Muscle injuries are one of the main concerns in sports performance. This kind of injury entails around 30% of total injuries in elite football, the most common being hamstrings (23%) and the quadriceps (19%) (Ekstrand, Hägglund, & Waldén, 2011). It is estimated that in a team of 25 players there are around 15 muscle injuries per season, this being the cause of 27% of absences due to injury (Ekstrand et al., 2011). Therefore, muscle injuries have significant negative consequences both for the player himself and for the team.
Adequate diagnosis and accurate classification of muscle injuries is a fundamental process to facilitate their prevention and treatment. However, there is a lot of controversy about how these types of injuries should be classified. Although different authors have proposed different terms to classify muscle injuries based on their location – differentiating, for example, between intramuscular, myofascial, musculotendinous, or intratendinous injuries – (Chan, Del Buono, Best, & Maffulli, 2012; Pollock, James, Lee, & Chakraverty, 2014). These classifications still present some limitations.
This disagreement regarding the classification of injuries could be due to several causes: “the first one due to a lack of knowledge about the anatomy and histology of the muscle injury: if we do not know what there is, we can hardly describe it. The second one, to the existence of different classifications based on different origins and using different diagnostic tests (clinical, ultrasound or magnetic resonance imaging, for example), which causes jargon confusion. The third one, is the language: currently, English is the common language in medicine and the translation that we make of many of its words does not have an exact translation in our language”, says Dr. Ramón Balius, specialist in Sports Medicine and member of the study group of the Spanish Society of Sports Traumatology (SETRADE).
In a recent article led by doctors and researchers from SETRADE – including members of FC Barcelona medical services – an updated terminology has been proposed that, in addition to considering the topographic location of the injury, it takes into account its histoarchitectural characteristics (i.e., damage to connective tissue structures) (Balius et al., 2020). As Dr. Balius, lead author of the study comments: “I think this article organises concepts and, especially, limits them at the histomorphological level, which is where they really originate. Especially the concepts “myotendinous” and “myofascial” have always been misunderstood and confused with each other. I think the concept “myoconnective” is also interesting in order to comprehend all types of muscle injury.”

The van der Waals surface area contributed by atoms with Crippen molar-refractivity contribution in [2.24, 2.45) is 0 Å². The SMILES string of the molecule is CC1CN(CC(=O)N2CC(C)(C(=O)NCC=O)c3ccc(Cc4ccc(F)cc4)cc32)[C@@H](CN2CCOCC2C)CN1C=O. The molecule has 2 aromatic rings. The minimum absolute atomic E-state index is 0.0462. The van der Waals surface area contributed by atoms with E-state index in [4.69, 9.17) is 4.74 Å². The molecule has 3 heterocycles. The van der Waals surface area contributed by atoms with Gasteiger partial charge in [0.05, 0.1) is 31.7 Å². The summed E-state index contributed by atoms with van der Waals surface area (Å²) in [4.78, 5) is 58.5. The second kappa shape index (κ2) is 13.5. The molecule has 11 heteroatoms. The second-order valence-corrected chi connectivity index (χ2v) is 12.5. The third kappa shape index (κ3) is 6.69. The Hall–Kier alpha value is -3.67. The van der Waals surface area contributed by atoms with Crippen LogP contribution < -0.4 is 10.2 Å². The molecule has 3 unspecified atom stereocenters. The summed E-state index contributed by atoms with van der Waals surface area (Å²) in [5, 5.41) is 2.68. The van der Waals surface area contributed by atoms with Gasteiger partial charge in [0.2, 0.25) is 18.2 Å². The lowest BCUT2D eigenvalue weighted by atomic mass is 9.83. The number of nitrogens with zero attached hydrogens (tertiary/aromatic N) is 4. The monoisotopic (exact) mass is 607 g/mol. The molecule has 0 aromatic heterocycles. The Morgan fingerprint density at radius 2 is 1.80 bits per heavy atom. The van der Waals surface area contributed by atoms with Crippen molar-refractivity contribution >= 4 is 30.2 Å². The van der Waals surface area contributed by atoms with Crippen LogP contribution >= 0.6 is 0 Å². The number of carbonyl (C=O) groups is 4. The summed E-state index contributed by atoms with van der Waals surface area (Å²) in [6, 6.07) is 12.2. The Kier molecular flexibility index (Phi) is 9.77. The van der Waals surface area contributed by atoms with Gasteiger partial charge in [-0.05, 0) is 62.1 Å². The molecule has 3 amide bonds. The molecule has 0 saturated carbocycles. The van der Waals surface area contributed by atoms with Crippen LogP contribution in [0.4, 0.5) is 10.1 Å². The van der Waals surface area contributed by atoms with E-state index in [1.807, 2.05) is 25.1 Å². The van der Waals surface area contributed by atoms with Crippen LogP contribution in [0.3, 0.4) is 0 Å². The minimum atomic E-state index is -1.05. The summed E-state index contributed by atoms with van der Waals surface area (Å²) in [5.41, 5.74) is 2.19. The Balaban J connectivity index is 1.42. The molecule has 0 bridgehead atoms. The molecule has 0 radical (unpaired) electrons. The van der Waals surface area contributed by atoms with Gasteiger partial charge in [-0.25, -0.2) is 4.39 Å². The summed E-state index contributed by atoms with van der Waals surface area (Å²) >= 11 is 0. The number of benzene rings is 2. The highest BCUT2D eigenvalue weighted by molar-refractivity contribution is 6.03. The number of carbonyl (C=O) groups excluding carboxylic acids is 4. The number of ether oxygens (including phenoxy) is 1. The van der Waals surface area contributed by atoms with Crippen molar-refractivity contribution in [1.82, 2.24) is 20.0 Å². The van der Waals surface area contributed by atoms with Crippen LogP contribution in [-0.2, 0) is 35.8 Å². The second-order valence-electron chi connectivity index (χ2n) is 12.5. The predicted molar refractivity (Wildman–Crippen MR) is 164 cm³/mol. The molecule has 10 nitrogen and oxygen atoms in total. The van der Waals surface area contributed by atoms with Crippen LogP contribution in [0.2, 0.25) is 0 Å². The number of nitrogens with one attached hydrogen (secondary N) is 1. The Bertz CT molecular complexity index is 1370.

In this review, the authors argue that all muscle injuries take place in myoconnective junctions, but that they can be separated into myotendinous or myofascial. A first classification would be to divide those injuries that take place in the myotendinous junction (injuries that affect the aponeurosis or tendon expansion attached to the muscle fibres) or in the myofascial junction (when the injury occurs in the muscle fibre and in the perimysium or epimysium, that is, in the fibrous collagen layer that surrounds the fascicles of muscle fibres or the whole muscle).
Injuries which involve the myoconnective, can settle on the periphery of the muscle or inside it. Peripheral injuries mainly affect the myotendinous junction (that is, the aponeuroses), which occur for example with the common hamstring tendon, the posterior rectus femoris aponeurosis, or to the medial head of the gastrocnemius. Nevertheless, other structures near the myotendinous junction belonging to the perimysium or the epimysium may also be affected, being then called “myofascial”, and that’s a consequence of traction from a proximal aponeurosis. On the other hand, central injuries of the myoconnective junction would be those that affect the central tendon and are characterised by not being surrounded by the epimysium, as it occurs, for example, in injuries of the rectus femoris tendon or the central soleus tendon.
Summarised in Table 1, the authors propose that in addition to this classification of injuries based on their histomorphological location, the degree of damage to connective tissue structures must be considered. For example, injuries affecting the tendon up to aponeurotic tissue, these are called “tendon injuries” and are shown as a gap, but this gap can be in a transversal, longitudinal, or mixed orientation. Depending on this factor (specifically, if it happens transversely), a retraction of muscle fibres and a greater fibrous repair will occur, and there will be a greater probability for a relapse. Furthermore, when the tendon or aponeurosis is undamaged and the damage occurs at the junction of the muscle fibre, they are called “myotendinous injuries”. These can be expressed locally, affecting a few muscle fibres, or in the form of a large tear with heavy bleeding sometimes. Finally, when the injury occurs as a result of traction by the tendon or aponeurosis on the perimysium and muscle fibres, it is called “intramuscular injury” and it has a better prognosis. On the other hand, there are injuries that occur in the myofascial junction at a peripheral level and that may or may not damage the epimysium, spreading the oedema through the different intramuscular planes in the event of damage (but not if it remains intact).